A Harvard study that put lycopene in the limelight reviewed the eating patterns of nearly 48,000 men and showed that consuming tomato sauce a couple of times a week lowered prostate cancer risk. Research focusing only on lycopene has yielded conflicting results, but when investigators have calculated the amount of lycopene consumed daily from foods, men whose average intake was 19 milligrams a day were found to have a 16% lower risk of prostate cancer than men who took 3 milligrams of a lycopene supplement daily.

The reduction in prostate cancer was even greater when tomato sauce intake was considered. Men who ate two or more servings of tomato sauce each week were 23% less likely to develop prostate cancer during the study period than men who ate less than one serving of tomato sauce each month. Could it be possible that lycopene is simply an indication of the tip of the cancer-protective phytonutrient iceberg and not the only reason why tomatoes are beneficial?

Many supplements are most likely damaging

In relation to gastrointestinal cancers, research suggests supplements may not only be useless but damaging. A review study published in the October 2004 issue of The Lancet found a number of studies showing that many antioxidant supplements are ineffective treatments for gastrointestinal cancers, and some may even cause harm. In these trials, no significant benefit was seen in supplementation with beta-carotene, vitamins A, C, E, and selenium (alone or in combination) compared to placebo in esophageal, gastric, colorectal, pancreatic or liver cancer incidence.

Although in four studies, selenium supplementation did significantly lower the risk of gastrointestinal cancer, in a number of other trials, the combinations of beta-carotene and vitamin A, and beta-carotene and vitamin E significantly increased mortality.(January 18, 2005)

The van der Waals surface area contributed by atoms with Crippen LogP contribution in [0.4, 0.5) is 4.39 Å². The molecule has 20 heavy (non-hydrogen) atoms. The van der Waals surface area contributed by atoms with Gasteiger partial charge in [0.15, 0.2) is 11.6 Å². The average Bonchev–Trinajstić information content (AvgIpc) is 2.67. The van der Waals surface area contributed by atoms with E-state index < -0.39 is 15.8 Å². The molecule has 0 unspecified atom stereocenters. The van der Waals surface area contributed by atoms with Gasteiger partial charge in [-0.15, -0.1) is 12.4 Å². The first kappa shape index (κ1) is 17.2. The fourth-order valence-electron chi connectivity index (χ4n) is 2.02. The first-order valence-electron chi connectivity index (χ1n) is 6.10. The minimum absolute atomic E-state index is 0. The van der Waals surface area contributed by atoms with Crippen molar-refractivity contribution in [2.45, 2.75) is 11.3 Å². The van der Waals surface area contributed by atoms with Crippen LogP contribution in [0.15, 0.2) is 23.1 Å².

Vitamin E from food decreases heart disease – not Vitamin E from supplements

Studies on heart patients who have taken vitamin E supplements have had varied results, but when the nutrients are consumed as part of a whole food diet, the results are consistently beneficial. An observational study of 85,000 nurses found that the risk of heart disease was lowest in women with the highest dietary intake of vitamin E from food, and a second study of 39,000 males revealed similar results.

Antioxidant supplementation may have negative effects

A meta-analysis of the research regarding antioxidant supplements and cardiovascular disease conducted by Penny Kris-Etherton and colleagues from Pennsylvania State University also suggests that antioxidant supplements generally do not treat cardiovascular disease, and some may have negative effects. In this review published in the August 2004 issue of Circulation, five out of nine studies on vitamin E and cardiovascular disease found no effect, three showed a beneficial effect, and one reported negative effects.

Three out of four studies investigating beta-carotene found no effect, and one reported negative effects. In the five studies on multiple antioxidant supplements reviewed, two found no effect, and three showed negative effects. In contrast, population studies clearly and consistently report that a diet rich in fruits and vegetables is protective against cardiovascular and many other chronic diseases. Kris-Etherton and colleagues believe this is likely due to the fact that a diet rich in fruit and vegetables naturally contains not only all the antioxidants but a wide array of active compounds that act synergistically to prevent disease and produce health.(January 18, 2005)